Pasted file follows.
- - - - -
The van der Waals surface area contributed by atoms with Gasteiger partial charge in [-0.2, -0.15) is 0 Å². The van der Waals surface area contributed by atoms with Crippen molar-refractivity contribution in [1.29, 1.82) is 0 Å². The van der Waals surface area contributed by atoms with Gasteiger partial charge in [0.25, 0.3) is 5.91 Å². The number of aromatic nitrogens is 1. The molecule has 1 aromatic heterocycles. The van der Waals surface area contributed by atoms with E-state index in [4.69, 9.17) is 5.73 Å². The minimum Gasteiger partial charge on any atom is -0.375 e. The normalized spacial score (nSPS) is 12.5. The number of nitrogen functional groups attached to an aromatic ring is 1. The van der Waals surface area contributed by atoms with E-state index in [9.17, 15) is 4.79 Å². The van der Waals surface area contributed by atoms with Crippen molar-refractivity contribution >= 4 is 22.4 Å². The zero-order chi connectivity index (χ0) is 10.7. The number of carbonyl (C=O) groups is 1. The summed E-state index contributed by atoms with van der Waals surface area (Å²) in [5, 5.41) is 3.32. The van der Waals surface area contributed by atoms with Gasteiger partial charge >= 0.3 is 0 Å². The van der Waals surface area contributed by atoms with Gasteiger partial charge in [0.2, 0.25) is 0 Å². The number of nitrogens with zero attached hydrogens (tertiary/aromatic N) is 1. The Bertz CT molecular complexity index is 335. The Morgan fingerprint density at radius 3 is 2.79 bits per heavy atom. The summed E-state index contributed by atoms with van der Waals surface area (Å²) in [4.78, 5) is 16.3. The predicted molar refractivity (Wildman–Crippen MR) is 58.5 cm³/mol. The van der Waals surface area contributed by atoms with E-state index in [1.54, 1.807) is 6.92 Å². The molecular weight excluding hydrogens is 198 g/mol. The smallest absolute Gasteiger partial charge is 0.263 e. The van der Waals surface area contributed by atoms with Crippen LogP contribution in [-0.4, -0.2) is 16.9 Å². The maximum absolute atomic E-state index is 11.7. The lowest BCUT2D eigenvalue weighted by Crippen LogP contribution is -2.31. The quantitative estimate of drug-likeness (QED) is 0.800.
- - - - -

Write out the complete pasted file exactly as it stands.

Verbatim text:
The van der Waals surface area contributed by atoms with Gasteiger partial charge in [-0.2, -0.15) is 0 Å². The van der Waals surface area contributed by atoms with Crippen molar-refractivity contribution in [1.29, 1.82) is 0 Å². The van der Waals surface area contributed by atoms with Gasteiger partial charge in [0.25, 0.3) is 5.91 Å². The number of aromatic nitrogens is 1. The molecule has 1 aromatic heterocycles. The van der Waals surface area contributed by atoms with E-state index in [4.69, 9.17) is 5.73 Å². The minimum Gasteiger partial charge on any atom is -0.375 e. The normalized spacial score (nSPS) is 12.5. The number of nitrogen functional groups attached to an aromatic ring is 1. The van der Waals surface area contributed by atoms with E-state index in [9.17, 15) is 4.79 Å². The van der Waals surface area contributed by atoms with Crippen molar-refractivity contribution >= 4 is 22.4 Å². The zero-order chi connectivity index (χ0) is 10.7. The number of carbonyl (C=O) groups is 1. The summed E-state index contributed by atoms with van der Waals surface area (Å²) in [5, 5.41) is 3.32. The van der Waals surface area contributed by atoms with Gasteiger partial charge >= 0.3 is 0 Å². The van der Waals surface area contributed by atoms with Gasteiger partial charge in [0.2, 0.25) is 0 Å². The number of nitrogens with zero attached hydrogens (tertiary/aromatic N) is 1. The Bertz CT molecular complexity index is 335. The Morgan fingerprint density at radius 3 is 2.79 bits per heavy atom. The summed E-state index contributed by atoms with van der Waals surface area (Å²) in [4.78, 5) is 16.3. The predicted molar refractivity (Wildman–Crippen MR) is 58.5 cm³/mol. The van der Waals surface area contributed by atoms with E-state index in [1.54, 1.807) is 6.92 Å². The molecular weight excluding hydrogens is 198 g/mol. The smallest absolute Gasteiger partial charge is 0.263 e. The van der Waals surface area contributed by atoms with Crippen LogP contribution in [-0.4, -0.2) is 16.9 Å². The maximum absolute atomic E-state index is 11.7. The lowest BCUT2D eigenvalue weighted by Crippen LogP contribution is -2.31. The quantitative estimate of drug-likeness (QED) is 0.800.